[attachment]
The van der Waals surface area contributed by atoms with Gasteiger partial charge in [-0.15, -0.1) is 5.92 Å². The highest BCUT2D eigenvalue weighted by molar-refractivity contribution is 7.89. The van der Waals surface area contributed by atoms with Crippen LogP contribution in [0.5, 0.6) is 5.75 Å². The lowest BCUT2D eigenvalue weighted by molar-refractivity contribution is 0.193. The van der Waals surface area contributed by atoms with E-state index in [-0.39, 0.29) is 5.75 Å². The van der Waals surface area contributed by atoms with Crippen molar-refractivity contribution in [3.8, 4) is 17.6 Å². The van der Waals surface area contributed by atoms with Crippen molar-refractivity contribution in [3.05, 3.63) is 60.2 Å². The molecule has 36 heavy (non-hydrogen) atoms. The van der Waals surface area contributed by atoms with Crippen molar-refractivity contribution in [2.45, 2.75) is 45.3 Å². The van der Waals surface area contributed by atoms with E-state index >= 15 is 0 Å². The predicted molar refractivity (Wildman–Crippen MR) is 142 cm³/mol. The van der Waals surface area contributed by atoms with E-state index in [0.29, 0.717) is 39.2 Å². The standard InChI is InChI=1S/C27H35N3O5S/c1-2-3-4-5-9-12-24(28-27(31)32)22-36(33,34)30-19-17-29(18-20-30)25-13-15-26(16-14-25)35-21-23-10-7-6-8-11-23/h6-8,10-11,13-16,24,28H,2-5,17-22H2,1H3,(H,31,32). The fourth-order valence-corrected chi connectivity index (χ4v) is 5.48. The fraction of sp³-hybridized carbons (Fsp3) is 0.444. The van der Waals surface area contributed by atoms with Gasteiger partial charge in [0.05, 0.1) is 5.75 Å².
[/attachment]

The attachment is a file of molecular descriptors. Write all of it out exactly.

The van der Waals surface area contributed by atoms with Gasteiger partial charge in [-0.15, -0.1) is 5.92 Å². The highest BCUT2D eigenvalue weighted by molar-refractivity contribution is 7.89. The van der Waals surface area contributed by atoms with Crippen LogP contribution in [0.5, 0.6) is 5.75 Å². The lowest BCUT2D eigenvalue weighted by molar-refractivity contribution is 0.193. The van der Waals surface area contributed by atoms with E-state index in [-0.39, 0.29) is 5.75 Å². The van der Waals surface area contributed by atoms with Crippen molar-refractivity contribution in [3.8, 4) is 17.6 Å². The van der Waals surface area contributed by atoms with Crippen molar-refractivity contribution in [3.05, 3.63) is 60.2 Å². The molecule has 36 heavy (non-hydrogen) atoms. The van der Waals surface area contributed by atoms with Crippen molar-refractivity contribution in [2.45, 2.75) is 45.3 Å². The van der Waals surface area contributed by atoms with E-state index >= 15 is 0 Å². The predicted molar refractivity (Wildman–Crippen MR) is 142 cm³/mol. The van der Waals surface area contributed by atoms with E-state index in [0.29, 0.717) is 39.2 Å². The standard InChI is InChI=1S/C27H35N3O5S/c1-2-3-4-5-9-12-24(28-27(31)32)22-36(33,34)30-19-17-29(18-20-30)25-13-15-26(16-14-25)35-21-23-10-7-6-8-11-23/h6-8,10-11,13-16,24,28H,2-5,17-22H2,1H3,(H,31,32). The fourth-order valence-corrected chi connectivity index (χ4v) is 5.48. The fraction of sp³-hybridized carbons (Fsp3) is 0.444. The van der Waals surface area contributed by atoms with Gasteiger partial charge in [0.05, 0.1) is 5.75 Å².